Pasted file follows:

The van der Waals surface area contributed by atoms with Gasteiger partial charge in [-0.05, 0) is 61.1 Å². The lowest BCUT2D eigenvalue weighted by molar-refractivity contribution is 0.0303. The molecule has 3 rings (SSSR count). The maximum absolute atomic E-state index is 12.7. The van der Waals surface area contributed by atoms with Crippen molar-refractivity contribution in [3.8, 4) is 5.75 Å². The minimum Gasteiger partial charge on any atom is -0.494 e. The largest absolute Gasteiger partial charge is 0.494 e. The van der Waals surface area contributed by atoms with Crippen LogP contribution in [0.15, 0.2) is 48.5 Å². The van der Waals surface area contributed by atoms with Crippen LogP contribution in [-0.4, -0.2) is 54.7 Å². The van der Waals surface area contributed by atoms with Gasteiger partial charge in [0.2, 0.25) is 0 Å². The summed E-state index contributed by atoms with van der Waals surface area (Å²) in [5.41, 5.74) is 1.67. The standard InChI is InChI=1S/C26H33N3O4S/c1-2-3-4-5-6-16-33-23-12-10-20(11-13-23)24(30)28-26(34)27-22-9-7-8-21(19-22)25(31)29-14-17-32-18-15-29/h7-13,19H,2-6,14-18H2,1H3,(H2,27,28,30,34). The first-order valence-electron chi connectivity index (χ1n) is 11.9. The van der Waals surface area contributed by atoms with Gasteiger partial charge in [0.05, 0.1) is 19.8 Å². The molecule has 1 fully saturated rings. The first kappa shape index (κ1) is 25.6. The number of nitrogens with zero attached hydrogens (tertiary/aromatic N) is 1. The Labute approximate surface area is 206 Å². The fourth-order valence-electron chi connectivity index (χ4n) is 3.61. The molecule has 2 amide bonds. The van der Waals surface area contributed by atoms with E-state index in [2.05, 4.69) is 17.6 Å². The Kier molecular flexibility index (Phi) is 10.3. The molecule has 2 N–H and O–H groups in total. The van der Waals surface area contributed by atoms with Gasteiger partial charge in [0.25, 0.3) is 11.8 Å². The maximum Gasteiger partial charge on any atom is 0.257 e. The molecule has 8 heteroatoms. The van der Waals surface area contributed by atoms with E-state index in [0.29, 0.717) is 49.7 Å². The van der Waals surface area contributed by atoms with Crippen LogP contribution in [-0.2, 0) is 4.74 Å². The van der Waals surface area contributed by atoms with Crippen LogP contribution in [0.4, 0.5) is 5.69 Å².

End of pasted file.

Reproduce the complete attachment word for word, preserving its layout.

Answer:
The van der Waals surface area contributed by atoms with Gasteiger partial charge in [-0.05, 0) is 61.1 Å². The lowest BCUT2D eigenvalue weighted by molar-refractivity contribution is 0.0303. The molecule has 3 rings (SSSR count). The maximum absolute atomic E-state index is 12.7. The van der Waals surface area contributed by atoms with Crippen molar-refractivity contribution in [3.8, 4) is 5.75 Å². The minimum Gasteiger partial charge on any atom is -0.494 e. The largest absolute Gasteiger partial charge is 0.494 e. The van der Waals surface area contributed by atoms with Crippen LogP contribution in [0.15, 0.2) is 48.5 Å². The van der Waals surface area contributed by atoms with Crippen LogP contribution in [-0.4, -0.2) is 54.7 Å². The van der Waals surface area contributed by atoms with Gasteiger partial charge in [0.2, 0.25) is 0 Å². The summed E-state index contributed by atoms with van der Waals surface area (Å²) in [5.41, 5.74) is 1.67. The standard InChI is InChI=1S/C26H33N3O4S/c1-2-3-4-5-6-16-33-23-12-10-20(11-13-23)24(30)28-26(34)27-22-9-7-8-21(19-22)25(31)29-14-17-32-18-15-29/h7-13,19H,2-6,14-18H2,1H3,(H2,27,28,30,34). The first-order valence-electron chi connectivity index (χ1n) is 11.9. The van der Waals surface area contributed by atoms with Gasteiger partial charge in [0.05, 0.1) is 19.8 Å². The molecule has 1 fully saturated rings. The first kappa shape index (κ1) is 25.6. The number of nitrogens with zero attached hydrogens (tertiary/aromatic N) is 1. The Labute approximate surface area is 206 Å². The fourth-order valence-electron chi connectivity index (χ4n) is 3.61. The molecule has 2 amide bonds. The van der Waals surface area contributed by atoms with E-state index in [2.05, 4.69) is 17.6 Å². The Kier molecular flexibility index (Phi) is 10.3. The molecule has 2 N–H and O–H groups in total. The van der Waals surface area contributed by atoms with Gasteiger partial charge in [0.25, 0.3) is 11.8 Å². The maximum Gasteiger partial charge on any atom is 0.257 e. The molecule has 8 heteroatoms. The van der Waals surface area contributed by atoms with E-state index in [0.29, 0.717) is 49.7 Å². The van der Waals surface area contributed by atoms with Crippen LogP contribution in [-0.2, 0) is 4.74 Å². The van der Waals surface area contributed by atoms with Crippen LogP contribution in [0.4, 0.5) is 5.69 Å².